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Hello,
Could you explain to me why there is "the" before South and no article before "South East" and "North East".

"The main regions of vegetable protected cultivation are situated in the South, in South East and in North East of the country."

Thank you.
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MagdaHello,
Could you explain to me why there is "the" before South and no article before "South East" and "North East".

"The main regions of vegetable protected cultivation are situated in the South, in South East and in North East of the country."

Thank you.
Hi Magda

This is a borderline case. Because articles are often omitted in lists, the writer has done so even though it is doubtful that we are dealing with a list at all. I would say: The main regions of vegetable protected cultivation are situated in the south, in the south-east and in the north-east of the country.

Terveisiä Helsingistä
CB
PS: How is your Finnish these days?
To me, all these need “the” in front of them because the writer has used “in”. If he had written: “in the south, south-east, and north-east of the country”, it would have been fine.

Lil’ Ruby Rose
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Hi guys,

"The main regions of vegetable protected cultivation are situated in the South, in South East and in North East of the country."

You need to say either

"The main regions of vegetable protected cultivation are situated in the South, the South East and the North East of the country."

or

"The main regions of vegetable protected cultivation are situated in the South, South East and North East of the country."

What does 'vegetable-protected' mean? It seems to need a hyphen.

Best wishes, Clive
Hi Cool Breeze Emotion: smile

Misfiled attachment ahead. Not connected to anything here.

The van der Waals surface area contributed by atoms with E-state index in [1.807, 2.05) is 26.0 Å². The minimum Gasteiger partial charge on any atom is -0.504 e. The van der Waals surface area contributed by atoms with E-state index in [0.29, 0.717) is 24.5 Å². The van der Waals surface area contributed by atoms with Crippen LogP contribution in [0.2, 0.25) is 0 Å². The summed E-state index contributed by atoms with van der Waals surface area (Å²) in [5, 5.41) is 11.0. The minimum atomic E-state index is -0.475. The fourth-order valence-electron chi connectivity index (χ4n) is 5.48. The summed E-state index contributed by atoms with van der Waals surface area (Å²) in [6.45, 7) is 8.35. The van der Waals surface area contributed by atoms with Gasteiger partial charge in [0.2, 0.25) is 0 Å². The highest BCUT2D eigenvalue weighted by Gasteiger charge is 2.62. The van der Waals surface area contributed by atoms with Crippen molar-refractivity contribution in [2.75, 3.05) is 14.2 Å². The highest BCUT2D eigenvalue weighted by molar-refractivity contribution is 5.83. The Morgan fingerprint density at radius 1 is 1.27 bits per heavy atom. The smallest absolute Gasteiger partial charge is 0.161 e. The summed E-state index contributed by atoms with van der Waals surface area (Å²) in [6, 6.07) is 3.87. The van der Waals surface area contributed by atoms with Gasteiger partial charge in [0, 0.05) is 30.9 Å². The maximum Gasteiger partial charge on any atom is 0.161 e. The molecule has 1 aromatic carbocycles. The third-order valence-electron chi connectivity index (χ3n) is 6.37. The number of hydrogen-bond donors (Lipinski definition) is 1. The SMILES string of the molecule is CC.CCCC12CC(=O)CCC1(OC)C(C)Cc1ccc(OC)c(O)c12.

thank you for the answer.
I haven't done much progress yet Emotion: sad, but I hope that it will come.
It is frustrating that some people think that all Scandinavian languages are related.

Terveisiä Tukholma,

Magda
CliveHi guys,

"The main regions of vegetable protected cultivation are situated in the South, in South East and in North East of the country."

You need to say either

"The main regions of vegetable protected cultivation are situated in the South, the South East and the North East of the country."

or

"The main regions of vegetable protected cultivation are situated in the South, South East and North East of the country."

What does 'vegetable-protected' mean? It seems to need a hyphen.

Best wishes, Clive
Hi Clive,

thanks you for post! This sentence comes from my book and there is no hyphen. The author must have overlooked it. Thank you for telling me this.

Could vegetable-protected mean greenhouse cultivation?

Cheers Emotion: smile
Magda
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CliveWhat does 'vegetable-protected' mean? It seems to need a hyphen.
Hi Clive

I don't have the vaguest idea what vegetable-protected means. Maybe it's a term used by professionals, or altogether wrong. The hyphen is a good idea even though many people don't hyphenate such collocations.

I checked three dictionaries (Webster's, Cambridge and Collins) and none of them recognizes south east spelled as two words, so I'm not the only one that finds it a little strange. They give the modern version (southeast) instead of hyphenated south-east, which may be a little dated.

A capitalized Southeast is given to mean that part of the United States.

Cheers
CB
I checked three dictionaries (Webster's, Cambridge and Collins) and none of them recognizes south east spelled as two words, so I'm not the only one that finds it a little strange.

If you are referring to a region in the UK, it is common practice to describe it as, for example, the North East. I live in the South West - also confusingly known as the West Country.
Hi,

Google gives quite a lot of hits for South East Asia.

Clive
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